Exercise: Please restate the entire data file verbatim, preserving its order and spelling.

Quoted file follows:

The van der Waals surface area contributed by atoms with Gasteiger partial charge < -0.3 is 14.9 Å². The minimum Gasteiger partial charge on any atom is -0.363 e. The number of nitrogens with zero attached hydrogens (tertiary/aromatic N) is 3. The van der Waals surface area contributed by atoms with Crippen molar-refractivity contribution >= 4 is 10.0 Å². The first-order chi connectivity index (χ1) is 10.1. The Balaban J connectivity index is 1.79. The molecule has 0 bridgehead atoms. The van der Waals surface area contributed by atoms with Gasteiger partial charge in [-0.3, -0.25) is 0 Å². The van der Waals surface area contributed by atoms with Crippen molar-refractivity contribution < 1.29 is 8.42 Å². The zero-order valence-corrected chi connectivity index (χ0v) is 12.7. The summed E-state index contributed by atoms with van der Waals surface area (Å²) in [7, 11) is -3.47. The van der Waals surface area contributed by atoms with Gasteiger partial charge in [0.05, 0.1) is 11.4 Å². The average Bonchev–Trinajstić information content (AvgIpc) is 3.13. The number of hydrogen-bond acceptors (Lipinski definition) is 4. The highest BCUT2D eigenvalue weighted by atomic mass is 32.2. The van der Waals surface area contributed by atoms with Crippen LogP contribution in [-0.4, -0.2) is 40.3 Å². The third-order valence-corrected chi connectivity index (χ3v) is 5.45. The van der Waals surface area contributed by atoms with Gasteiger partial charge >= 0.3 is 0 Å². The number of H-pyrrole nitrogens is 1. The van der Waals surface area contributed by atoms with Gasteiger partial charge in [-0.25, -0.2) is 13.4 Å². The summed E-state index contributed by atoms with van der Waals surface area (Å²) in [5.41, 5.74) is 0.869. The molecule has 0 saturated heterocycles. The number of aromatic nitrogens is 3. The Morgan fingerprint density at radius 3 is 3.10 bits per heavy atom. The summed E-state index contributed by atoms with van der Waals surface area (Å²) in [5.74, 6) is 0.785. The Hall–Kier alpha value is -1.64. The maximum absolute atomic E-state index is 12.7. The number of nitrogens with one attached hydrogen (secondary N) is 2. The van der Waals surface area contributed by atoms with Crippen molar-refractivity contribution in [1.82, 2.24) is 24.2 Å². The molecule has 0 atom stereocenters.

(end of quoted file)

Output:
The van der Waals surface area contributed by atoms with Gasteiger partial charge < -0.3 is 14.9 Å². The minimum Gasteiger partial charge on any atom is -0.363 e. The number of nitrogens with zero attached hydrogens (tertiary/aromatic N) is 3. The van der Waals surface area contributed by atoms with Crippen molar-refractivity contribution >= 4 is 10.0 Å². The first-order chi connectivity index (χ1) is 10.1. The Balaban J connectivity index is 1.79. The molecule has 0 bridgehead atoms. The van der Waals surface area contributed by atoms with Gasteiger partial charge in [-0.3, -0.25) is 0 Å². The van der Waals surface area contributed by atoms with Crippen molar-refractivity contribution < 1.29 is 8.42 Å². The zero-order valence-corrected chi connectivity index (χ0v) is 12.7. The summed E-state index contributed by atoms with van der Waals surface area (Å²) in [7, 11) is -3.47. The van der Waals surface area contributed by atoms with Gasteiger partial charge in [0.05, 0.1) is 11.4 Å². The average Bonchev–Trinajstić information content (AvgIpc) is 3.13. The number of hydrogen-bond acceptors (Lipinski definition) is 4. The highest BCUT2D eigenvalue weighted by atomic mass is 32.2. The van der Waals surface area contributed by atoms with Crippen LogP contribution in [-0.4, -0.2) is 40.3 Å². The third-order valence-corrected chi connectivity index (χ3v) is 5.45. The van der Waals surface area contributed by atoms with Gasteiger partial charge >= 0.3 is 0 Å². The number of H-pyrrole nitrogens is 1. The van der Waals surface area contributed by atoms with Gasteiger partial charge in [-0.25, -0.2) is 13.4 Å². The summed E-state index contributed by atoms with van der Waals surface area (Å²) in [5.41, 5.74) is 0.869. The molecule has 0 saturated heterocycles. The number of aromatic nitrogens is 3. The Morgan fingerprint density at radius 3 is 3.10 bits per heavy atom. The summed E-state index contributed by atoms with van der Waals surface area (Å²) in [5.74, 6) is 0.785. The Hall–Kier alpha value is -1.64. The maximum absolute atomic E-state index is 12.7. The number of nitrogens with one attached hydrogen (secondary N) is 2. The van der Waals surface area contributed by atoms with Crippen molar-refractivity contribution in [1.82, 2.24) is 24.2 Å². The molecule has 0 atom stereocenters.